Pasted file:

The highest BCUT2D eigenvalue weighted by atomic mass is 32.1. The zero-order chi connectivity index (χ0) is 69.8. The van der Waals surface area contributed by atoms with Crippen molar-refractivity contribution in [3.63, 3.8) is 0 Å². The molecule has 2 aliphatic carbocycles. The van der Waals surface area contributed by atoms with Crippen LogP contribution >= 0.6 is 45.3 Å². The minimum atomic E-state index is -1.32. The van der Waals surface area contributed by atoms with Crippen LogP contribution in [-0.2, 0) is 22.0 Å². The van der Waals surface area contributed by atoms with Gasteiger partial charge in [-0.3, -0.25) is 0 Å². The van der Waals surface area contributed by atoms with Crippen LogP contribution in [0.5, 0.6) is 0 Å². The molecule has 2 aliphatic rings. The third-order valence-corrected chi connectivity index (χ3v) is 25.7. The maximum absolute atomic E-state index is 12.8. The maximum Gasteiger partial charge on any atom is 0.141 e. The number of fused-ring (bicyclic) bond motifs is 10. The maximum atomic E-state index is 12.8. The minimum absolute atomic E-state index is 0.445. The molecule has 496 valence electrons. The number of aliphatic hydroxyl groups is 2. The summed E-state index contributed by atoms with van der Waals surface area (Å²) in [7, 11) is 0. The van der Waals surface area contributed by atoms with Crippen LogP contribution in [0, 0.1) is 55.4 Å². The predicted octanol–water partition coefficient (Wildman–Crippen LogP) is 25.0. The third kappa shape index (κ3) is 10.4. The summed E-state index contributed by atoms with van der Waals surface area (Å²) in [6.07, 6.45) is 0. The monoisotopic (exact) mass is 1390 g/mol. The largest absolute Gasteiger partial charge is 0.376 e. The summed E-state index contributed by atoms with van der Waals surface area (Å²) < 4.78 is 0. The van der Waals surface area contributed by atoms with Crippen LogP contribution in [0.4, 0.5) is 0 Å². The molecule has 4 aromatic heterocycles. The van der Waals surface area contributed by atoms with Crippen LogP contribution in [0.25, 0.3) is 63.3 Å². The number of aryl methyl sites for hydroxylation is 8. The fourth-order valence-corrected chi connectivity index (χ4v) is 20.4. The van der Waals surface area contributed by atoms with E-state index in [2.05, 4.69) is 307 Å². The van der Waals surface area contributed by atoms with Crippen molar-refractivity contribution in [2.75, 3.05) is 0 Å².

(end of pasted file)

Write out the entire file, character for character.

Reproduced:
The highest BCUT2D eigenvalue weighted by atomic mass is 32.1. The zero-order chi connectivity index (χ0) is 69.8. The van der Waals surface area contributed by atoms with Crippen molar-refractivity contribution in [3.63, 3.8) is 0 Å². The molecule has 2 aliphatic carbocycles. The van der Waals surface area contributed by atoms with Crippen LogP contribution >= 0.6 is 45.3 Å². The minimum atomic E-state index is -1.32. The van der Waals surface area contributed by atoms with Crippen LogP contribution in [-0.2, 0) is 22.0 Å². The van der Waals surface area contributed by atoms with Gasteiger partial charge in [-0.3, -0.25) is 0 Å². The van der Waals surface area contributed by atoms with Crippen LogP contribution in [0.5, 0.6) is 0 Å². The molecule has 2 aliphatic rings. The third-order valence-corrected chi connectivity index (χ3v) is 25.7. The maximum absolute atomic E-state index is 12.8. The maximum Gasteiger partial charge on any atom is 0.141 e. The number of fused-ring (bicyclic) bond motifs is 10. The maximum atomic E-state index is 12.8. The minimum absolute atomic E-state index is 0.445. The molecule has 496 valence electrons. The number of aliphatic hydroxyl groups is 2. The summed E-state index contributed by atoms with van der Waals surface area (Å²) in [7, 11) is 0. The van der Waals surface area contributed by atoms with Crippen LogP contribution in [0, 0.1) is 55.4 Å². The predicted octanol–water partition coefficient (Wildman–Crippen LogP) is 25.0. The third kappa shape index (κ3) is 10.4. The summed E-state index contributed by atoms with van der Waals surface area (Å²) in [6.07, 6.45) is 0. The monoisotopic (exact) mass is 1390 g/mol. The largest absolute Gasteiger partial charge is 0.376 e. The summed E-state index contributed by atoms with van der Waals surface area (Å²) < 4.78 is 0. The van der Waals surface area contributed by atoms with Crippen LogP contribution in [0.4, 0.5) is 0 Å². The molecule has 4 aromatic heterocycles. The van der Waals surface area contributed by atoms with Crippen LogP contribution in [0.25, 0.3) is 63.3 Å². The number of aryl methyl sites for hydroxylation is 8. The fourth-order valence-corrected chi connectivity index (χ4v) is 20.4. The van der Waals surface area contributed by atoms with E-state index in [2.05, 4.69) is 307 Å². The van der Waals surface area contributed by atoms with Crippen molar-refractivity contribution in [2.75, 3.05) is 0 Å².